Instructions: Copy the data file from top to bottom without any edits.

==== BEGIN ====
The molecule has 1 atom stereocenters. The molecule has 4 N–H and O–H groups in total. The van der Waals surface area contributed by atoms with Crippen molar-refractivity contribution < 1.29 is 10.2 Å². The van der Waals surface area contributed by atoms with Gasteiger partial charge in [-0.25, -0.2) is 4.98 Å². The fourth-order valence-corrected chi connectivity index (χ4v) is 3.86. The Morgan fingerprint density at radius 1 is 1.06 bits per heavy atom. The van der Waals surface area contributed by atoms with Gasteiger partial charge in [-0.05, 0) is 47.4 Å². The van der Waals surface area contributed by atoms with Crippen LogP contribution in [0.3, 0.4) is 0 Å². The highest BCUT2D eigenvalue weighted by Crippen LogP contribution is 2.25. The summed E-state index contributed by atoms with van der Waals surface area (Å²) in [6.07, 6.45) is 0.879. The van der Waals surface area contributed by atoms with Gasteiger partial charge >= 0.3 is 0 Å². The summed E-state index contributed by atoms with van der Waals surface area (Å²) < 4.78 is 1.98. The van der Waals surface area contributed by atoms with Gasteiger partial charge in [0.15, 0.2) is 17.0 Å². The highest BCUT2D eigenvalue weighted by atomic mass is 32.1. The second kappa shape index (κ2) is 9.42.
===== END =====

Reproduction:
The molecule has 1 atom stereocenters. The molecule has 4 N–H and O–H groups in total. The van der Waals surface area contributed by atoms with Crippen molar-refractivity contribution < 1.29 is 10.2 Å². The van der Waals surface area contributed by atoms with Gasteiger partial charge in [-0.25, -0.2) is 4.98 Å². The fourth-order valence-corrected chi connectivity index (χ4v) is 3.86. The Morgan fingerprint density at radius 1 is 1.06 bits per heavy atom. The van der Waals surface area contributed by atoms with Gasteiger partial charge in [-0.05, 0) is 47.4 Å². The van der Waals surface area contributed by atoms with Crippen LogP contribution in [0.3, 0.4) is 0 Å². The highest BCUT2D eigenvalue weighted by Crippen LogP contribution is 2.25. The summed E-state index contributed by atoms with van der Waals surface area (Å²) in [6.07, 6.45) is 0.879. The van der Waals surface area contributed by atoms with Gasteiger partial charge >= 0.3 is 0 Å². The summed E-state index contributed by atoms with van der Waals surface area (Å²) < 4.78 is 1.98. The van der Waals surface area contributed by atoms with Gasteiger partial charge in [0.15, 0.2) is 17.0 Å². The highest BCUT2D eigenvalue weighted by atomic mass is 32.1. The second kappa shape index (κ2) is 9.42.